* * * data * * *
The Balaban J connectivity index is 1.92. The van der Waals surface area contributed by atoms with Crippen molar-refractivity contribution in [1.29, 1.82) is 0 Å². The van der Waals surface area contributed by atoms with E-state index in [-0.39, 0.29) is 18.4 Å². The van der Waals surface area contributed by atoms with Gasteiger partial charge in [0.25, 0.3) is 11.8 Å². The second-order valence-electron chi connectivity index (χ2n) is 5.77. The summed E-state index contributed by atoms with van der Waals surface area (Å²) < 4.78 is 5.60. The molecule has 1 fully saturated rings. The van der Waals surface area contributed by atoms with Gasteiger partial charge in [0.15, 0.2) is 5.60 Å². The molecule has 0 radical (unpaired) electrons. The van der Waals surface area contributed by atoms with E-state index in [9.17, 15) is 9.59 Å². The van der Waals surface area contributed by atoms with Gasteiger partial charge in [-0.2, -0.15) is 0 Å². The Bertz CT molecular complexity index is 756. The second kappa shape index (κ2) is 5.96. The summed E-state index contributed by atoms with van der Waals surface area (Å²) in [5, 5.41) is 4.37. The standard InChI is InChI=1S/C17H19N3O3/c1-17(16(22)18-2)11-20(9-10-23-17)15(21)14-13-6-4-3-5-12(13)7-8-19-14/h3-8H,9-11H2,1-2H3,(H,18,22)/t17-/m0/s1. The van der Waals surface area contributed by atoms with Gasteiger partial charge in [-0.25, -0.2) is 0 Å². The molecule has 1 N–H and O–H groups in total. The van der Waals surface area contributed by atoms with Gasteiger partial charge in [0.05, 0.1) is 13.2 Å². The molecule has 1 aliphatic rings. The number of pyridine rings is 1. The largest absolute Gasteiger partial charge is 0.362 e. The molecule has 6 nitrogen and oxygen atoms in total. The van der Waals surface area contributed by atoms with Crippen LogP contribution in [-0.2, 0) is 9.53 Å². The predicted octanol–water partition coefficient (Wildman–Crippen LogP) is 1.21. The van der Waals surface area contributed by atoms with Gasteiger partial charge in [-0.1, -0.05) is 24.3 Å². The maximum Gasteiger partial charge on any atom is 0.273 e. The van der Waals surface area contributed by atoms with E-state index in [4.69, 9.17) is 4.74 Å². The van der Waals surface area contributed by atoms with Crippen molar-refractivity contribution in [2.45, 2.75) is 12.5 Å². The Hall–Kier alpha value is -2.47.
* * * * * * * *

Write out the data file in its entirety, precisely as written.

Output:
The Balaban J connectivity index is 1.92. The van der Waals surface area contributed by atoms with Crippen molar-refractivity contribution in [1.29, 1.82) is 0 Å². The van der Waals surface area contributed by atoms with E-state index in [-0.39, 0.29) is 18.4 Å². The van der Waals surface area contributed by atoms with Gasteiger partial charge in [0.25, 0.3) is 11.8 Å². The second-order valence-electron chi connectivity index (χ2n) is 5.77. The summed E-state index contributed by atoms with van der Waals surface area (Å²) < 4.78 is 5.60. The molecule has 1 fully saturated rings. The van der Waals surface area contributed by atoms with Gasteiger partial charge in [0.15, 0.2) is 5.60 Å². The molecule has 0 radical (unpaired) electrons. The van der Waals surface area contributed by atoms with E-state index in [9.17, 15) is 9.59 Å². The van der Waals surface area contributed by atoms with Gasteiger partial charge in [-0.2, -0.15) is 0 Å². The Bertz CT molecular complexity index is 756. The second kappa shape index (κ2) is 5.96. The summed E-state index contributed by atoms with van der Waals surface area (Å²) in [5, 5.41) is 4.37. The standard InChI is InChI=1S/C17H19N3O3/c1-17(16(22)18-2)11-20(9-10-23-17)15(21)14-13-6-4-3-5-12(13)7-8-19-14/h3-8H,9-11H2,1-2H3,(H,18,22)/t17-/m0/s1. The van der Waals surface area contributed by atoms with Gasteiger partial charge in [-0.25, -0.2) is 0 Å². The molecule has 1 N–H and O–H groups in total. The van der Waals surface area contributed by atoms with Gasteiger partial charge in [0.05, 0.1) is 13.2 Å². The molecule has 1 aliphatic rings. The number of pyridine rings is 1. The largest absolute Gasteiger partial charge is 0.362 e. The molecule has 6 nitrogen and oxygen atoms in total. The van der Waals surface area contributed by atoms with Crippen LogP contribution in [-0.2, 0) is 9.53 Å². The predicted octanol–water partition coefficient (Wildman–Crippen LogP) is 1.21. The van der Waals surface area contributed by atoms with Gasteiger partial charge in [-0.1, -0.05) is 24.3 Å². The maximum Gasteiger partial charge on any atom is 0.273 e. The van der Waals surface area contributed by atoms with E-state index in [4.69, 9.17) is 4.74 Å². The van der Waals surface area contributed by atoms with Crippen molar-refractivity contribution in [2.45, 2.75) is 12.5 Å². The Hall–Kier alpha value is -2.47.